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Telemedicine Speeding Up Lifesaving Treatments

Telemedicine Speeding Up Lifesaving Treatments



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Ed Yeates reportingIn an emergency, such as a car accident, rescue workers now can have access to a victim's medical records and phone numbers by just pressing a button on their cell phone.

This latest technology is one more example of how various forms of telemedicine are speeding up lifesaving treatments for patients no matter where they are, or where it's needed.

The University of Utah already is a player with some of this new high-tech.

Here is a scenario: A patient has a stroke hundreds of miles away from the University's emergency and trauma center, but before transport to the University of Utah Hospital from another hospital, a program called Telestroke comes into play.

In a demonstration, stroke specialists at the "U" immediately begin communicating with a patient and a health care worker potentially hundreds of miles away.

Telemedicine Speeding Up Lifesaving Treatments

For stroke, the window is only three hours before severe damage occurs. Marta Petersen, M.D., with the University of Utah Telehealth Network, says, "If you can diagnose and treat a stroke appropriately, then you're looking at a much better outcome for the patient."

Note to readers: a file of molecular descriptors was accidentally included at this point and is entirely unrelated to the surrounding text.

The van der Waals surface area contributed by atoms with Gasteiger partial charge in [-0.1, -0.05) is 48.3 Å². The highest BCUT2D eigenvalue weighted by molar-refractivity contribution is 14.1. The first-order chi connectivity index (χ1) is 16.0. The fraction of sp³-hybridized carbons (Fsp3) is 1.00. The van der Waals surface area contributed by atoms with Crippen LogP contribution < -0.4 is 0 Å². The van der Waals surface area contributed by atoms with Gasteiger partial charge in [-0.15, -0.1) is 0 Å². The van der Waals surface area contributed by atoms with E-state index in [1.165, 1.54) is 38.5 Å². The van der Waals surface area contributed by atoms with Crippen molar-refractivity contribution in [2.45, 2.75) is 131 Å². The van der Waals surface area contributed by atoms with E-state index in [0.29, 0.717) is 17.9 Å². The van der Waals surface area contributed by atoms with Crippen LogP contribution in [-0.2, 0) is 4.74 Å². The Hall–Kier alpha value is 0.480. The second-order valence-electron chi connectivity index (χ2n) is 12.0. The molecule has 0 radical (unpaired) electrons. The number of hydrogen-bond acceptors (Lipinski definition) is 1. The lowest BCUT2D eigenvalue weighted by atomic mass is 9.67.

Through its Telehealth Network, the University has Telestroke, Teletrauma and Teleburn all branching out to patients and doctors no matter how far away they are from trauma-one care.

In hospitals or clinics, portable units can be rolled into any room. Physicians even have access from their own homes.

If a detailed CT scan is needed, that too shows up instantly. Registered Nurse Patricia Willis, with the University of Utah Telehealth Network, says, "They would call us and tell us that there is a trauma patient that they would like to do a trauma consult for with our surgeons here."

Sitting in the E.R, I asked Dr. Steven Morris, who was at another hospital in the Uintah Basin, about the accuracy of looking at burn victims via Teleburn.

I asked, "In the study involving the burn unit, was the diagnosis some distance away as accurate as if you were there in person?"

Morris replied, "We were able to check for pulses and wound color, and so it was very good, approaching that we could see with a face-to-face encounter."

Telemedicine Speeding Up Lifesaving Treatments

What kind of care is needed now? Can the patient be treated on the spot or does the patient need to be transported? Where should the patient go? The "U" claims the Telehealth Network is paying off.

For example, in some cases, a $14,000 to $15,000 transport by AirMed, only to have the patient discharged almost immediately, could be avoided by using telemedicine.

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